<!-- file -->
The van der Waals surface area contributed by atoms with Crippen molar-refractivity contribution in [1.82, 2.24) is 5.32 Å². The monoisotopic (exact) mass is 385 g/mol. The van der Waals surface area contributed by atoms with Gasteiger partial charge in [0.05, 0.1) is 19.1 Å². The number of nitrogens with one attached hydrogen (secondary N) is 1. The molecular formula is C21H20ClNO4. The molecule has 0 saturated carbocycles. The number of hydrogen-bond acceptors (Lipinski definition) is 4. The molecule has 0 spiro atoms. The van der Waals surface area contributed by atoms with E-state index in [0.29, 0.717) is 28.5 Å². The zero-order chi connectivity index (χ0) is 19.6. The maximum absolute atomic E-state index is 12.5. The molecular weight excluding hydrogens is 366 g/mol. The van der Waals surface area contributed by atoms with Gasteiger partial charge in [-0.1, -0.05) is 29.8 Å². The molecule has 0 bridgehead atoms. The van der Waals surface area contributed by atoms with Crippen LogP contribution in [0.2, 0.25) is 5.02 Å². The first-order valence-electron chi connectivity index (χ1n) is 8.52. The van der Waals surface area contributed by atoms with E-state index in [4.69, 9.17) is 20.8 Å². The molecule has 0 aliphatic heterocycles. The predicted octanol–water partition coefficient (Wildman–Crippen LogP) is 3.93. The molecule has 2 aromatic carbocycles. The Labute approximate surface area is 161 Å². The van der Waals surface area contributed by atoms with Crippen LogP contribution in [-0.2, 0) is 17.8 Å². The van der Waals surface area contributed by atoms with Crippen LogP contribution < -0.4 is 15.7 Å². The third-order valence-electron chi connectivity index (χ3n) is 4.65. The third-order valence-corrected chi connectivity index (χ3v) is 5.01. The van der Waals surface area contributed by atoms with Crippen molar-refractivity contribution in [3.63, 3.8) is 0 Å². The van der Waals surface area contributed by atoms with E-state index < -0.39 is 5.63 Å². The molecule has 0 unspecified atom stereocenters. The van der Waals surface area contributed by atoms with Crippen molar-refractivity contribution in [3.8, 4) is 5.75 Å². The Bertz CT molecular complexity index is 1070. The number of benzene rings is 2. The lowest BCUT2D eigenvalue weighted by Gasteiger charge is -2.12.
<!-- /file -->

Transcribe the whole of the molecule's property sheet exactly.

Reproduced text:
The van der Waals surface area contributed by atoms with Crippen molar-refractivity contribution in [1.82, 2.24) is 5.32 Å². The monoisotopic (exact) mass is 385 g/mol. The van der Waals surface area contributed by atoms with Gasteiger partial charge in [0.05, 0.1) is 19.1 Å². The number of nitrogens with one attached hydrogen (secondary N) is 1. The molecular formula is C21H20ClNO4. The molecule has 0 saturated carbocycles. The number of hydrogen-bond acceptors (Lipinski definition) is 4. The molecule has 0 spiro atoms. The van der Waals surface area contributed by atoms with E-state index in [0.29, 0.717) is 28.5 Å². The zero-order chi connectivity index (χ0) is 19.6. The maximum absolute atomic E-state index is 12.5. The molecular weight excluding hydrogens is 366 g/mol. The van der Waals surface area contributed by atoms with Gasteiger partial charge in [-0.1, -0.05) is 29.8 Å². The molecule has 0 bridgehead atoms. The van der Waals surface area contributed by atoms with Crippen LogP contribution in [0.2, 0.25) is 5.02 Å². The first-order valence-electron chi connectivity index (χ1n) is 8.52. The van der Waals surface area contributed by atoms with E-state index in [4.69, 9.17) is 20.8 Å². The molecule has 0 aliphatic heterocycles. The predicted octanol–water partition coefficient (Wildman–Crippen LogP) is 3.93. The molecule has 2 aromatic carbocycles. The Labute approximate surface area is 161 Å². The van der Waals surface area contributed by atoms with Crippen LogP contribution in [-0.2, 0) is 17.8 Å². The van der Waals surface area contributed by atoms with Crippen LogP contribution < -0.4 is 15.7 Å². The third-order valence-electron chi connectivity index (χ3n) is 4.65. The third-order valence-corrected chi connectivity index (χ3v) is 5.01. The van der Waals surface area contributed by atoms with Crippen molar-refractivity contribution in [3.63, 3.8) is 0 Å². The van der Waals surface area contributed by atoms with E-state index < -0.39 is 5.63 Å². The molecule has 0 unspecified atom stereocenters. The van der Waals surface area contributed by atoms with Crippen molar-refractivity contribution in [3.8, 4) is 5.75 Å². The Bertz CT molecular complexity index is 1070. The number of benzene rings is 2. The lowest BCUT2D eigenvalue weighted by Gasteiger charge is -2.12.